May 2014 challenge: “8-bit”

Quest for Fire - Post-mortem or things You didin't know.

Posted by wezu on 2014/06/02 17:09

A big thanks for all the people who run and rated my game, especially those on non-windows systems that Panda3D dislikes. It's a bit funny (and sad) as procrastimancer and I, who both used Panda3D got 12 scores and 36% DNW

Anyway I'm happy with what I've done in a weeks time, even if most people didn't find my game much fun. I'd say it was more fun (for me) then my entry last time and I'll call that a successes.

The innovations as far as gameplay or genre are almost non-existent, it's a beat'em-up game. The only thing is the way the time-pressure works in my game. There is no timer or countdown but the time of the day and lighting changes - it's not that apparent on the default difficulty setting but on 'hard' the level is longer, there are more monsters and they are much tougher - it's hard to get to the fire before nightfall and at night without a fire it is next to impossible to spot and avoid traps... but if someone only played on the 'normal' setting and not long, one might miss that lighting changes at all.

The innovations where on the technical side. It is a modern 3D game that mimics a old 2D games that in turn tried to mimic 3D. The level is also random, or random-ish, composed each time from 7 (or more) out of 11 available tiles.

I feel that the innovation score was lowered because my game had more then 8-bits. For those I can only say - set the color count to 5 and pixel size to 4, if that's still not 8-bit enough you're masochistic.

The easter eggs.

On one of the tiles there's a crashed spaceship from my last entry:

qfa easteregg

There's also a 'monolith' like in 'Space Odyssey' (it's hard to tell) and Stonehenge.

In the readme I mentioned a 'nude-patch' configuration option... and it actually works if someone was bold enough to set it to '1'. But I'm not gonna post screenshots of that ;)

1 comment

The Eight Bit Passage - The Eight Bit Passage postmortem

Posted by Cosmologicon on 2014/06/01 17:07

Thanks for your feedback! I was happy to see a few other entries I really liked get high scores.

I was worried some of the effort I put in would be overlooked, but people seemed to appreciate it, and that's pretty gratifying. I spent quite a bit of time tweaking the controls and handling, and I think it makes a big difference in a game like this. I also made a few gameplay choices so that instructions would be minimized and you could jump right in without a menu screen.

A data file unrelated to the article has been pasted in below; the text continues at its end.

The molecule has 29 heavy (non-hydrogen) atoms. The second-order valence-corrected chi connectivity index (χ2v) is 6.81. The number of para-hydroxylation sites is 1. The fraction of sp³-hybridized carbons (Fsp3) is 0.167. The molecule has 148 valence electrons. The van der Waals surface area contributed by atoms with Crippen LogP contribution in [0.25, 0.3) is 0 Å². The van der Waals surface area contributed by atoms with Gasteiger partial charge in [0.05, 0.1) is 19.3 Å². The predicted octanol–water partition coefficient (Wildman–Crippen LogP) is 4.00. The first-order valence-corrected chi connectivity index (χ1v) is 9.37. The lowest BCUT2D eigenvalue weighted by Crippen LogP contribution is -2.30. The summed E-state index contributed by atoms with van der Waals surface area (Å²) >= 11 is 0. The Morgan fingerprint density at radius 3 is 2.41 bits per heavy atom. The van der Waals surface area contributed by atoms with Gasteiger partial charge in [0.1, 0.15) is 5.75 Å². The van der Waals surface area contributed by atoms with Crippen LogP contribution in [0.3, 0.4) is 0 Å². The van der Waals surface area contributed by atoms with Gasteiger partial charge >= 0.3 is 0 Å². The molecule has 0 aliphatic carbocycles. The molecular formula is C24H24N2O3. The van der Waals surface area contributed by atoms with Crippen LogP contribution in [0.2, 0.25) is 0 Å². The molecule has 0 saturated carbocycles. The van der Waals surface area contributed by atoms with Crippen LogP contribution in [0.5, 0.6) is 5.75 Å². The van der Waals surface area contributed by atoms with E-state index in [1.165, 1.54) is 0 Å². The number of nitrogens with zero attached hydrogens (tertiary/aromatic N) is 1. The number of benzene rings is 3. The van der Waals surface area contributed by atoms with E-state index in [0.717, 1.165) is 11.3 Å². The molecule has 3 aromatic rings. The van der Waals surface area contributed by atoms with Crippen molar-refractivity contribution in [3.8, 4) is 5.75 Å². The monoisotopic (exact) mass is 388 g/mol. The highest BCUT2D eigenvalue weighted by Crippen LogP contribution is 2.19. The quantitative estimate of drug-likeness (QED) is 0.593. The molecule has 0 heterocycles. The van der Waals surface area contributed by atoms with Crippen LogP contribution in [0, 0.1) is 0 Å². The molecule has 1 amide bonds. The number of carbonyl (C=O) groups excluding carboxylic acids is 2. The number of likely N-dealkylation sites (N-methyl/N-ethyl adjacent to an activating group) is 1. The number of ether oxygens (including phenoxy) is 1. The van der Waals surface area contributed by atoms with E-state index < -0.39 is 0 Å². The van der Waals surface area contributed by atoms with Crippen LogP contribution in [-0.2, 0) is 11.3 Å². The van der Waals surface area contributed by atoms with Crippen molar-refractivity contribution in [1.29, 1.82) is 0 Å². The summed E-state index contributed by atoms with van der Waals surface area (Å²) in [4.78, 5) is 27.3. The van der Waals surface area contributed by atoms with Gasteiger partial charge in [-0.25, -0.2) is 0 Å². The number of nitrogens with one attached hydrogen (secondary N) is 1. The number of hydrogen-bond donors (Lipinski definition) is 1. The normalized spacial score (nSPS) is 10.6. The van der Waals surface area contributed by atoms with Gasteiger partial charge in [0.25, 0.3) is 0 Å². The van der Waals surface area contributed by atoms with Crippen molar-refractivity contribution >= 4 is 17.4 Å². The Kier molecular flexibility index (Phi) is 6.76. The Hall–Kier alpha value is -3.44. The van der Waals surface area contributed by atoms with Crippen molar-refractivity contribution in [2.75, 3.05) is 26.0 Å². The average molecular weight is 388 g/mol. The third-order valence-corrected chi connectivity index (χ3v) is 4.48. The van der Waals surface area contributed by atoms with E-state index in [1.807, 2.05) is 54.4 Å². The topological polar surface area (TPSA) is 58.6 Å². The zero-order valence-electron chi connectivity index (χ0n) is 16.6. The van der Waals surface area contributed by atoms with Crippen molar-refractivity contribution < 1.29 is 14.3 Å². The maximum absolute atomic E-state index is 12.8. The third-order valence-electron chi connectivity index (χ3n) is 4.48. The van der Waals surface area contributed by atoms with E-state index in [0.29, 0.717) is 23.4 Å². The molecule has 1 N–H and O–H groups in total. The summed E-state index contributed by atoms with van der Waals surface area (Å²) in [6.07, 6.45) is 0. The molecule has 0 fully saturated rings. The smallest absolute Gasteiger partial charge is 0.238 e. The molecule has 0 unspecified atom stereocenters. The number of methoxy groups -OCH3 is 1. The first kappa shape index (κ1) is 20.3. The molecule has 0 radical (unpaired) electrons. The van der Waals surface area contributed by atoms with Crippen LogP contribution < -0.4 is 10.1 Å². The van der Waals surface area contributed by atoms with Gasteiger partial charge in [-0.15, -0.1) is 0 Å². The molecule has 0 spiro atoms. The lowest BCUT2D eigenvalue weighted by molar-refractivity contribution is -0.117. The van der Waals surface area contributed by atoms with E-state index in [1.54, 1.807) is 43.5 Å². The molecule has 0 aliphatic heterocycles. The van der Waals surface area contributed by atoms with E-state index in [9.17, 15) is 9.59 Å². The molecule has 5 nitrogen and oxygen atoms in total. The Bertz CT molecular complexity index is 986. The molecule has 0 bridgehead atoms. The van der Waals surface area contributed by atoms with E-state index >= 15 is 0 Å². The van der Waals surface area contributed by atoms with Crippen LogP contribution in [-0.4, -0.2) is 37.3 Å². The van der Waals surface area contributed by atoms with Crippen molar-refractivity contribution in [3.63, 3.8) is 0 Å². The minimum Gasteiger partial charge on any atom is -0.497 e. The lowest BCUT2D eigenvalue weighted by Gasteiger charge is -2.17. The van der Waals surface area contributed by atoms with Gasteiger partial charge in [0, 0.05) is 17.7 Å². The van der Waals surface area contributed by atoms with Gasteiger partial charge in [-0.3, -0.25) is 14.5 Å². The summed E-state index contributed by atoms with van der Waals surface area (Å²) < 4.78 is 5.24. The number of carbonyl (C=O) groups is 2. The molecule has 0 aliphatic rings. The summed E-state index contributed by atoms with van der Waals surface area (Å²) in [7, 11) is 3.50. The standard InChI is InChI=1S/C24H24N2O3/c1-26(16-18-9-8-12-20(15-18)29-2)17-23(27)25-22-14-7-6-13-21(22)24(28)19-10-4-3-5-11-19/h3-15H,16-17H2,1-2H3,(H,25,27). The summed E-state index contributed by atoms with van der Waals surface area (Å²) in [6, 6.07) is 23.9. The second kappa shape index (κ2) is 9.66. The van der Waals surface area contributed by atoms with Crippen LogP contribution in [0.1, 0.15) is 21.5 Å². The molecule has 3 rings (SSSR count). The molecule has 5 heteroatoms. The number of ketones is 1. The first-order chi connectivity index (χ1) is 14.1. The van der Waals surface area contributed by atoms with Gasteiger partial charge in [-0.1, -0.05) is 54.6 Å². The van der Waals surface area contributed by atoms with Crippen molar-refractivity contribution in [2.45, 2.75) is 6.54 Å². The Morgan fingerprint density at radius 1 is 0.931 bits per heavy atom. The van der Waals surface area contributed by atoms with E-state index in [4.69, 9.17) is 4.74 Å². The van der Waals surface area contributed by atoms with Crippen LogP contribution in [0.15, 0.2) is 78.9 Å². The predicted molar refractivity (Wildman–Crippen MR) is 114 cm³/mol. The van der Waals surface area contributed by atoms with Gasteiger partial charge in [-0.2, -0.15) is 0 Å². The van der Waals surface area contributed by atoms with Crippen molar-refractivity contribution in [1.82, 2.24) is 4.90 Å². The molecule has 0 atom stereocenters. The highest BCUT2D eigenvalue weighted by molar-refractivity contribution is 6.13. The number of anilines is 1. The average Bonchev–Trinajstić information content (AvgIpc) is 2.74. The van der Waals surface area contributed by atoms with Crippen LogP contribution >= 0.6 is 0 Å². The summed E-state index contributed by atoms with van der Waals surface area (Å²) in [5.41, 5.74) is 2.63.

I wasn't able to squeeze quite as much performance out of pygame as I would have liked, but I think it would be possible with more time, and I'm still pretty happy with pygame overall. I'm glad I put in a lowres option so that it was at least playable (if choppy) on slow systems.

I don't plan to keep working on this or make an executable version or anything, but maybe someday I'll port it to JavaScript. See you next time!

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Shadow World - Less Masochistic Version With Apologies

Posted by permianlizard on 2014/05/30 17:24

I realize this comes way late but going through the game again I realize how ridiculously impossible it is to get to the end. Funny I managed it a few times on the last Saturday, sleep deprived and all.

The file is also about half the size of the original.

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Grid Runners - Grid Runners post-mortem

Posted by reidrac on 2014/05/27 16:20

I always try to do the post-mortem ASAP so it doesn't get cold, even if the emotions still run high and that could influence my writing. I couldn't do it this time as I finished the game too exhausted to keep thinking on it.

As the days went by I felt less and less keen to write it, so this post-mortem is going to be shorter than usual.

What went right

The idea for "Grid Runners" came from a previous PyWeek (16?). At that time the theme was not what was I was hoping and I didn't use it. I thought that the idea had potential but I never implemented it as a non-pyweek game. The 8-bit theme is not very inspiring, but it is quite open and it's not impossible to adapt your idea so it fits.

More or less I implemented what I had planned, so that was something that definitely went right.

I'm getting very effective with the tools I use: Gimp, Tiled, Audacity, Schism Tracker (new this PyWeek, replaced the old SoundTracker in my tool-set) and Pyglet (more about this one in what went wrong).